Testing Boundaries: Exploring New Frontiers in the Culture of Gospel Music

By Goddard, Dwane | Kola, Summer 2009 | Go to article overview

Testing Boundaries: Exploring New Frontiers in the Culture of Gospel Music


Goddard, Dwane, Kola


Over the last twenty years gospel music in the Caribbean has taken on a whole new outlook. Some might wonder if gospel artistes are applying simple marketing strategies to bring about this change. One of the key factors which influence the product to be marketed is the main target group. The car dealership Nissan has launched an all-new four-wheel drive Sports Utility Vehicle (SUV) called the Xterra and the very name speaks to the target group Nissan had in mind when they created this vehicle. The "X" represents Generation X to which the marketing thrust is directed and the "terra" stands for the earth on which the vehicle will travel. This concept can be seen as an answer to the question of what has brought about this change in the Gospel Music Industry. This essay seeks to define, investigate and to determine the origins of these boundaries.

The literature review explores what has been written on this subject and examines what the critics and the authorities in this area of study are saying. There is a methodological approach used in gathering the data and this will be shared with the reader. In a paper such as this some limitations exist and these will be explored. A critical analysis of the data and concluding thoughts are cogent to this study

This study grew out of a general interest in the area of popular culture and more so in the area of music. It is clear however that not many people have actually written extensively on the subject of contemporary gospel music and this will be dealt with more in-depth in my section on Limitations.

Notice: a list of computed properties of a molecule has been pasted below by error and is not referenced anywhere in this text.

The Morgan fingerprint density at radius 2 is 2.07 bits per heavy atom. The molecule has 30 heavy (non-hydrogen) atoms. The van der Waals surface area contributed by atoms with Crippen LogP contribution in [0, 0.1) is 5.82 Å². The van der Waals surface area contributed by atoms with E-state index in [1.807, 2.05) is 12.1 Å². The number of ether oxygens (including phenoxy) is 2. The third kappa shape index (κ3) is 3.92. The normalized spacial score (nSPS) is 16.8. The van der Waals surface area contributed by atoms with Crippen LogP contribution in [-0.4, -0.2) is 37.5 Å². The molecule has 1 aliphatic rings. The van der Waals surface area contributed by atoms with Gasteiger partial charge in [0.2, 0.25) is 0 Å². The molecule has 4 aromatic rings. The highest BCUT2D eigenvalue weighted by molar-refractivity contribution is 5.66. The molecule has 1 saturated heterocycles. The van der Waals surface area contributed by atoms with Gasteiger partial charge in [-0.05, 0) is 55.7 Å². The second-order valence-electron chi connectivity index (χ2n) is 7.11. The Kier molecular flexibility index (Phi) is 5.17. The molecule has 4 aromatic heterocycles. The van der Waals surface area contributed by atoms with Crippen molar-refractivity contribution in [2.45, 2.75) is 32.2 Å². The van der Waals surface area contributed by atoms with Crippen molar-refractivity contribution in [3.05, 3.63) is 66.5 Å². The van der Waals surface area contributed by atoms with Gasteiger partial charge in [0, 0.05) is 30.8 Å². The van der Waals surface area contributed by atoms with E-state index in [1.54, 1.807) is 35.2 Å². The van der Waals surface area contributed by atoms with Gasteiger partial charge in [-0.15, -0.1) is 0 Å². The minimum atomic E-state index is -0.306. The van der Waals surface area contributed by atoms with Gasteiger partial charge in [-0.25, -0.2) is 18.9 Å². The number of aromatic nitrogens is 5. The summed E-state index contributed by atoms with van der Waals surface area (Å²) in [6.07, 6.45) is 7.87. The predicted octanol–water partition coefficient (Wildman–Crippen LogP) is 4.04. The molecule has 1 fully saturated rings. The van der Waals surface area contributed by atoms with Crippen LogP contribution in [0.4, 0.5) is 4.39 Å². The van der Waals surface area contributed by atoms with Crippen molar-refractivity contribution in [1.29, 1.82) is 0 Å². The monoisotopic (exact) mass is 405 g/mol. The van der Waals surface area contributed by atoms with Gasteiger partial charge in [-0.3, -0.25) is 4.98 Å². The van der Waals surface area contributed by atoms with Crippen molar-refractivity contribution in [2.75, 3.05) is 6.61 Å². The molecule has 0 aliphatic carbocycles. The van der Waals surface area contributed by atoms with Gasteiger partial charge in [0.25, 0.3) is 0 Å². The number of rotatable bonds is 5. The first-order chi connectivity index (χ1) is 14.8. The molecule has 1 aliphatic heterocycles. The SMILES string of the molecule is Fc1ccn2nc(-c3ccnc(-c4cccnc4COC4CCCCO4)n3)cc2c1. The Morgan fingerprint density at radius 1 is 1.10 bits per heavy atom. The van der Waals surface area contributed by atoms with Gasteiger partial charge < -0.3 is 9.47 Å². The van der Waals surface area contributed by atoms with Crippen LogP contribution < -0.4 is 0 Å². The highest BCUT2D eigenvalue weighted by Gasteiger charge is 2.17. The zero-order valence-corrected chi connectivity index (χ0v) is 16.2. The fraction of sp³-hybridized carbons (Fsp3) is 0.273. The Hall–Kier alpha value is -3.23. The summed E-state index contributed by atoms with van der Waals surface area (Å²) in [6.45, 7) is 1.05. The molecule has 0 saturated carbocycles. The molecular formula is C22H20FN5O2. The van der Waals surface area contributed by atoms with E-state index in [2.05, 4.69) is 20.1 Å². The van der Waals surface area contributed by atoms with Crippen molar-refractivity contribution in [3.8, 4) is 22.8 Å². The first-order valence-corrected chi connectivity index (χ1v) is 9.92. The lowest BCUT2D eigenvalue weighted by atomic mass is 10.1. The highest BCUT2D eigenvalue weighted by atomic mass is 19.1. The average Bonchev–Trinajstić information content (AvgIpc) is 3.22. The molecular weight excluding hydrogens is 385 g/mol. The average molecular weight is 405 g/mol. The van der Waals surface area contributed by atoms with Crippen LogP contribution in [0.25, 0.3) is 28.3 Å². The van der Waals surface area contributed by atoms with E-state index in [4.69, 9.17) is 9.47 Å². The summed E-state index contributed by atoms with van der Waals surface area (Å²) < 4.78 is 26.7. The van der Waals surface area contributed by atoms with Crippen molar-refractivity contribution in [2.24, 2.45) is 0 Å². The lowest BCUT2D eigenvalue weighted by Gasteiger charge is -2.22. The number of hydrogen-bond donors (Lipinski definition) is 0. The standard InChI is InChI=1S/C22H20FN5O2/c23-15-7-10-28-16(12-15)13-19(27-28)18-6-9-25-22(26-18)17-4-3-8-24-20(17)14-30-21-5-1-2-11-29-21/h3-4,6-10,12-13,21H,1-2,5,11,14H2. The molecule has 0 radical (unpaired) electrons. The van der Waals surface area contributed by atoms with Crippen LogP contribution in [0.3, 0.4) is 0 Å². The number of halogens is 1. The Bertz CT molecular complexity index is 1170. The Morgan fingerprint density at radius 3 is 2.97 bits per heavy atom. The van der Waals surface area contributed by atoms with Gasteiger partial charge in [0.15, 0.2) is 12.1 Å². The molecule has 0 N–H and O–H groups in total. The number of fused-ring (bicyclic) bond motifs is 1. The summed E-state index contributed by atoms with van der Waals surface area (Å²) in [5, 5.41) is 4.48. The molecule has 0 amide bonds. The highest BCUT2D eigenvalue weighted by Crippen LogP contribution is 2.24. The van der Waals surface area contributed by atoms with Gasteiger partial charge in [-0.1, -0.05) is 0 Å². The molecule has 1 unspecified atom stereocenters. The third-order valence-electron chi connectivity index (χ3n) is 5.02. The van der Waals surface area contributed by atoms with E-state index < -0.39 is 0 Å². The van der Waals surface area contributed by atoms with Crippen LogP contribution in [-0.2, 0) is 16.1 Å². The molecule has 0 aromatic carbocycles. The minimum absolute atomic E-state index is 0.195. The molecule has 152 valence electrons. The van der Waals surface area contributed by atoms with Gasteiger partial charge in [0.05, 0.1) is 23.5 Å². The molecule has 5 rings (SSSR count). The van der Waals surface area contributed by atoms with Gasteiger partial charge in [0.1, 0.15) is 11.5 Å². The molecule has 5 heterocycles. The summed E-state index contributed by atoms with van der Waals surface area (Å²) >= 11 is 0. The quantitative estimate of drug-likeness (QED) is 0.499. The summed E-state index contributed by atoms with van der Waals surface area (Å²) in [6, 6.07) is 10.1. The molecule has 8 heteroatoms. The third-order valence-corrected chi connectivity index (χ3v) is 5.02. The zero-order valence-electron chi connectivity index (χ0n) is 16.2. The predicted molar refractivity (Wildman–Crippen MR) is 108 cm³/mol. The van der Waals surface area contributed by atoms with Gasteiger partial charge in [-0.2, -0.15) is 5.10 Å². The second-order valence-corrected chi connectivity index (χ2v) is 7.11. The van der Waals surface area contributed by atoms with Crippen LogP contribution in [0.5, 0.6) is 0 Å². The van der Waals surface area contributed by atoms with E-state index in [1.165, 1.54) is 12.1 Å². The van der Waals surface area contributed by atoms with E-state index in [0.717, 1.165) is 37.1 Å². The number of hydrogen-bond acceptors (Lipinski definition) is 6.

Gospel music still remains 'virgin territory' to some extent as far as critical writing is concerned. However, much of the music continues to be produced and much of it continues to transcend boundaries that were for a long time imposed on the genre. This study will look closely at the music of three artistes and their attempt to revolutionize the gospel music industry. These artistes are Sherwin "The Intellect' Gardner, Steve 'Stichie' Lang and Terel 'Papa San' Thompson. These three men are popular on the gospel music scene and the latter two were well known on the secular stage, having performed as Reggae/Dub artiste in their early days in the music industry. I invite you to go on this journey with me into the world of contemporary gospel music.

University lecturer and authority on Popular Culture Doctor Curwen Best in his book, Roots to Popular Culture, allocates an entire section to issues surrounding gospel music. The section entitled "Routes to gospel and popular culture" is summed up in these words of Best:

"The gospel word, popular performance poetry, and new hardcore stylings all represent central sites for the further development of a Barbadian aesthetic. Outside of the calypso forum it is these three areas which have the most potential for projecting a Barbadian culture into the 21st century. To my mind this is the reason for treating them together as I do." (P 172)

In this section of his book Best makes some very pertinent comments that give support to some of the arguments which will be proposed in this paper. Best begins this chapter by saying that:

"For some time I Have been suggesting that "secular" and "gospel" artists are more closely related than Barbadian society permits one to believe." (P 172)

This observation in itself points toward what can be considered a boundary which gospel music faces. It is necessary that this relationship first be seen as being a reality for the new trends to be more widely accepted in the church.

This quote from Best also suggests another boundary.

"The music of the Anglo-Catholic traditions has had a tremendous influence on the music of other denominations in Barbados ... The church leadership also perpetuated the social orderings and hierarchies which pervaded society within that period ... these established church institutions had worked with the state, and so became symbols and carriers of social status for many individuals. …

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